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Best quote about why Senate reform is needed

By Jonathan Bernstein

Just a quick follow-up on the last item about guidelines for reform.

From Harry Reid, as interviewed by the great Ezra Klein, about two months ago:

"In baseball," Reid said in a clipped tone, "they used to have the spitball. It originally was used with discretion. But then the ball got wetter and wetter and wetter. So soon, they outlawed the spitball." The same, he said, had happened to the four-corner offense in basketball. "And just the way the spitball was abused in baseball and the four-corner offense was abused in basketball," Reid said, "Republicans have abused the filibuster."

I think that's exactly right (although I'm pretty sure the historical analogy with the spitball is wrong, but it's fine in spirit). At one point, perhaps in the 1970s and 1980s, filibusters were frequent but not universal, and the rules and norms worked just fine. What's happened is that it turned out that the rule on the books doesn't actually do what people thought the rule on the books did, once the norms of how senators behaved changed. And once a loophole (an opportunity?) in the rules is exploited, there's little chance of going back to the status quo ante. So the real case for reforming the Senate rules is that it's necessary because the operations of the Senate -- the combination of rules and norms -- have radically changed over 20 years.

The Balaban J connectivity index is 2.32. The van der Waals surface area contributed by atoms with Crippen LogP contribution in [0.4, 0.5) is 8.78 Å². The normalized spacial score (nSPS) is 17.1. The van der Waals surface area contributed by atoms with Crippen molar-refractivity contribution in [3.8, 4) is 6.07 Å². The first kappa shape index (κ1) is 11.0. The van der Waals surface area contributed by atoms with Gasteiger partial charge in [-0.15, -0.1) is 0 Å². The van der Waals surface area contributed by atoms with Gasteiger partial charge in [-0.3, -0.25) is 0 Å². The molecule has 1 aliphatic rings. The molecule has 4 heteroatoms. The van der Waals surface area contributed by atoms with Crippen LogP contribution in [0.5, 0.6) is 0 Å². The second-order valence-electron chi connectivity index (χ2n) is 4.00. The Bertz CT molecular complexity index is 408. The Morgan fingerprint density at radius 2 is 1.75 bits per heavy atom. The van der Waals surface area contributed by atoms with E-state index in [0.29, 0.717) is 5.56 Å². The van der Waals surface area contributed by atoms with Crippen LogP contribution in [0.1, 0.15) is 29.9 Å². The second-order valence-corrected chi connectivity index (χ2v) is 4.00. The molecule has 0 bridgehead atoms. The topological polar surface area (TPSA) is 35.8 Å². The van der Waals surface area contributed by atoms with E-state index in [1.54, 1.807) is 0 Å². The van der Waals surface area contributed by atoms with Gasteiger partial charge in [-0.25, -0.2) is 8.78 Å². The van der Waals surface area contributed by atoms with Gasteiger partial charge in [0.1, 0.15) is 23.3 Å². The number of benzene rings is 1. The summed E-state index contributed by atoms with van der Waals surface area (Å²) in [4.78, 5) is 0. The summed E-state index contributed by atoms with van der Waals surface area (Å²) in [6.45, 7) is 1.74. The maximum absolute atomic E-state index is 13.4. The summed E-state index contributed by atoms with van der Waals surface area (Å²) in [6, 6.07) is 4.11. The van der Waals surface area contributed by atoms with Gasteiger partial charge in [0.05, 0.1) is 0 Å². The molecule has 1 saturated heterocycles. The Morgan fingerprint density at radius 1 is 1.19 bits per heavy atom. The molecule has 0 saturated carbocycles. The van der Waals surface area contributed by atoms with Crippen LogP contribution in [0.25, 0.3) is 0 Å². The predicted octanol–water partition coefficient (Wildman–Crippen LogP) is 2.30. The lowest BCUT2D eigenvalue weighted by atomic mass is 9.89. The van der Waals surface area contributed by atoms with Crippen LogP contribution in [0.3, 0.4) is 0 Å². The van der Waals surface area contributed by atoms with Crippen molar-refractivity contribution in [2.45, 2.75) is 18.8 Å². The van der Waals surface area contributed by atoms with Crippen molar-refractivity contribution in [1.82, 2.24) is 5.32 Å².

And then, on the other hand, the best quote about why reform doesn't happen easily, from Scott Lilly, writing for CAP:

Most rank-and-file senators will not willingly give up the extraordinary powers that the current system grants them. And their leaders would cease to be leaders if they demanded such reforms.

Lilly thinks the only hope is public outcry, but while I do think it might help a bit, I think it's mostly a pipe dream. The real hope is that senators find the collective frustrations of the current system an even bigger problem than the individual advantages it gives them -- and finding a set of reforms that will on balance reduce the frustrations without cutting too deep into individual influence.

And with that, I'll turn to some reform proposals.

-- Jonathan Bernstein blogs about American politics, political institutions and democracy at A Plain Blog About Politics, and you can follow him on Twitter here.

By Washington Post Editors  |  June 2, 2010; 1:54 PM ET
Categories:  Congress , Senate  
Save & Share:  Send E-mail   Facebook   Twitter   Digg   Yahoo Buzz   StumbleUpon   Technorati   Google Buzz   Previous: Guidelines for Senate reform
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You never hear Democrats whining about Senate reform when the rules are to their advantage.

It's only when they can't foist their radical socialist vision does this issues come up.


Posted by: WrongfulDeath | June 3, 2010 9:38 AM | Report abuse

Choosing the best umpires is a very important part of the game at the major league level. They are supposed to adhere to the rules as written, not make calls based on bias and emotion. If rule changes are needed, it’s up to the commissioner and the league, with input from the players to make those decisions.

And rumor has it that Reid is going to be sent back to the minors pretty soon. ;)

Posted by: daveag83sq15 | June 3, 2010 10:59 AM | Report abuse

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